Happy birthday to contactless cards, which were introduced in the UK a decade ago.
See also: Is cash on the way out?
Barclaycard's Tami Hargreaves said: "Our data shows that the uptake and usage of contactless payment technology continues to grow, with paying by 'touch and go' now the preferred way to pay for many Brits."
Not everyone is convinced of the benefits of contactless payments, though, mainly due to worries about criminals using them to steal cardholders' money.
Do contactless payments put you at greater risk of fraud?
When contactless cards were introduced in 2007, many people feared they would lead to an increase in fraud.
But while contactless card fraud has spiralled over recent years, this is mainly due to the massive increase in contactless payments.
Although contactless shot up by 150% in 2016, with almost £7m lost, figures from Financial Fraud Action UK show that the losses equated to just 2.7p for every £1 spent in 2016, down from 3.6p in every £1 spent in 2015.
This suggests that contactless payments are no more risky than those made with CHIP and PIN cards.
There is still a danger when contactless cards fall into the wrong hands, however, which is why the head of the City of London police has this week spoken out against increasing the contactless payment limit from its current level of £30.
"I would advise against increasing it for the moment because the losses could be quite significant," Commissioner Ian Dyson said.
"At some point the technology will change and you can raise the limit. The cap is there for sound reasons."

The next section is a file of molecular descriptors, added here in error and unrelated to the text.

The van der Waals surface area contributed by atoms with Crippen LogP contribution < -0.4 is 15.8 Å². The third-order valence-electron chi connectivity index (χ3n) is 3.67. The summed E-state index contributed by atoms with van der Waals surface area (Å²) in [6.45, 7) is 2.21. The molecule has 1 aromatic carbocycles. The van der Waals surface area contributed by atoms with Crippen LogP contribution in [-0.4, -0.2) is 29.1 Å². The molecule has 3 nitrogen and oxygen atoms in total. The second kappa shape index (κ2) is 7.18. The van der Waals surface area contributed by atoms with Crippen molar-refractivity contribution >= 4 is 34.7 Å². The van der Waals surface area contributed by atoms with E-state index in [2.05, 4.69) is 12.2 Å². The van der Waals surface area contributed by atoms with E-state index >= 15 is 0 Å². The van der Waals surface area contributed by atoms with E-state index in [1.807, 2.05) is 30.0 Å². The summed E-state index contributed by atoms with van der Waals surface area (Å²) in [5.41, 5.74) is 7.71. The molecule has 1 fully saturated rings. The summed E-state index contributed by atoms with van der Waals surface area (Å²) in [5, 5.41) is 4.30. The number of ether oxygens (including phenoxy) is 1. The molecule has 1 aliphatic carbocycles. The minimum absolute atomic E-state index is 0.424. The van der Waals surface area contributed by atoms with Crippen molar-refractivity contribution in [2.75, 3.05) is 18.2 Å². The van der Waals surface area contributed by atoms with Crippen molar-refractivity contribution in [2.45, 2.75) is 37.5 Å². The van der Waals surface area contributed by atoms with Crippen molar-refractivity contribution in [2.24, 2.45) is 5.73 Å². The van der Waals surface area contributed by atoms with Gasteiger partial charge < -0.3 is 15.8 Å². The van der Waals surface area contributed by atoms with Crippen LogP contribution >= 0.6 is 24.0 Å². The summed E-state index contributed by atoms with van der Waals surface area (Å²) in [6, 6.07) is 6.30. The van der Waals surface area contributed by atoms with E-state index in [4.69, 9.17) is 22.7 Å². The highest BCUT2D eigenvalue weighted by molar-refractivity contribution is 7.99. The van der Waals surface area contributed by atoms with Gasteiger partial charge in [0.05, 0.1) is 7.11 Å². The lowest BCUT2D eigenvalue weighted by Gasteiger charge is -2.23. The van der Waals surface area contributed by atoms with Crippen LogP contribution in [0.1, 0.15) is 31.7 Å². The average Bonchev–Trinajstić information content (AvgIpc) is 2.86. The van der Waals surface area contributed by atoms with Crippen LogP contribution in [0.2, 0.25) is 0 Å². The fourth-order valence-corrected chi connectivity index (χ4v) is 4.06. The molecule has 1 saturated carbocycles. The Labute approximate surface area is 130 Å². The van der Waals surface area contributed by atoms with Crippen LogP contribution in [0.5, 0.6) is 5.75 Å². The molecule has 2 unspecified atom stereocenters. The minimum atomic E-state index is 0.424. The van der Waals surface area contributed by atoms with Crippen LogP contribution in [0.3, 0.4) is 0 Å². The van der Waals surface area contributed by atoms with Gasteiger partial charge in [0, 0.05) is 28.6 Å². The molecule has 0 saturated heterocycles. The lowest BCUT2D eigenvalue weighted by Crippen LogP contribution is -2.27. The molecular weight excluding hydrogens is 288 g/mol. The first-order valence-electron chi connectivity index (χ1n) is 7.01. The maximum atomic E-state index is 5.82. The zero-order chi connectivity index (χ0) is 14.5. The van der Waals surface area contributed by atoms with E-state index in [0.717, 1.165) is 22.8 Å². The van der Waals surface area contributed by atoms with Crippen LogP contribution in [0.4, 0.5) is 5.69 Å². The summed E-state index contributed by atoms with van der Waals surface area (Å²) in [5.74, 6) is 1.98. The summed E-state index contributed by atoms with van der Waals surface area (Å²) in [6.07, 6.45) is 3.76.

What will happen to contactless payments in the next 10 years?
It is widely expected that the types of places you can use contactless payments will continue to increase.
Richard Koch at trade association UK Finance said: "With a generation of customers now used to the convenience of paying with contactless we are confident that the places you can use it will continue to grow, with usage predicted to increase four-fold in the next 10 years."
But contactless cards may well become obsolete in years to come, with companies testing everything from retina checks to chips attached to your fingernail.
"We're looking forward to continuing to innovate by introducing a number of new initiatives over the next 10 years," Hargreaves said.
Even now, contactless payments can be made in a number of ways.
Just last week, for example, the first car keys to have a contactless Barclaycard chip embedded in them were launched by DS Automobiles, part of Peugeot-Citroën.
And from next month, exercise tracker Fitbit will begin selling a new version of the wristband that comes with a contactless payment chip. A number of smartwatches also have contactless payment capabilities.
So from holding out your car keys, to simply waving your hand at the card machine, you can look forward to being able to pay for your groceries in any number of "touch and go" ways in 10 years' time.